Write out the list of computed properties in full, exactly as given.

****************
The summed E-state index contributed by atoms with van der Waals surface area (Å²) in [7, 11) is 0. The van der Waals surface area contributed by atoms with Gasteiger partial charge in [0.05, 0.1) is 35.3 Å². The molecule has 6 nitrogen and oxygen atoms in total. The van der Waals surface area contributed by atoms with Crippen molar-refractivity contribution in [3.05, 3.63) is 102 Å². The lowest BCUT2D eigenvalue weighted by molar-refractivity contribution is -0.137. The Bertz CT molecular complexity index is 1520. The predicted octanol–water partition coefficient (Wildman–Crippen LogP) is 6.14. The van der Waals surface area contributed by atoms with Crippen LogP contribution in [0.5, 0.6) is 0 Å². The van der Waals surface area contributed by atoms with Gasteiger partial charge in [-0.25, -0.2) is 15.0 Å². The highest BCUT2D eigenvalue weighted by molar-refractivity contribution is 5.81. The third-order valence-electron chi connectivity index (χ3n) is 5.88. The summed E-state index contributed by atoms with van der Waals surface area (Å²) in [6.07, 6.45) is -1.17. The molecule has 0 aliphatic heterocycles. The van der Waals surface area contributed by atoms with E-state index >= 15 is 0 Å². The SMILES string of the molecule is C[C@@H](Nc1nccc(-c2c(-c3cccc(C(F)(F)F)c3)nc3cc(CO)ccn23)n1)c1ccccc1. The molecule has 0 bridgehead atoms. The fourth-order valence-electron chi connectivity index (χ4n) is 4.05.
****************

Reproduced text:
The summed E-state index contributed by atoms with van der Waals surface area (Å²) in [7, 11) is 0. The van der Waals surface area contributed by atoms with Gasteiger partial charge in [0.05, 0.1) is 35.3 Å². The molecule has 6 nitrogen and oxygen atoms in total. The van der Waals surface area contributed by atoms with Crippen molar-refractivity contribution in [3.05, 3.63) is 102 Å². The lowest BCUT2D eigenvalue weighted by molar-refractivity contribution is -0.137. The Bertz CT molecular complexity index is 1520. The predicted octanol–water partition coefficient (Wildman–Crippen LogP) is 6.14. The van der Waals surface area contributed by atoms with Crippen LogP contribution in [0.5, 0.6) is 0 Å². The van der Waals surface area contributed by atoms with Gasteiger partial charge in [-0.25, -0.2) is 15.0 Å². The highest BCUT2D eigenvalue weighted by molar-refractivity contribution is 5.81. The third-order valence-electron chi connectivity index (χ3n) is 5.88. The summed E-state index contributed by atoms with van der Waals surface area (Å²) in [6.07, 6.45) is -1.17. The molecule has 0 aliphatic heterocycles. The van der Waals surface area contributed by atoms with E-state index >= 15 is 0 Å². The SMILES string of the molecule is C[C@@H](Nc1nccc(-c2c(-c3cccc(C(F)(F)F)c3)nc3cc(CO)ccn23)n1)c1ccccc1. The molecule has 0 bridgehead atoms. The fourth-order valence-electron chi connectivity index (χ4n) is 4.05.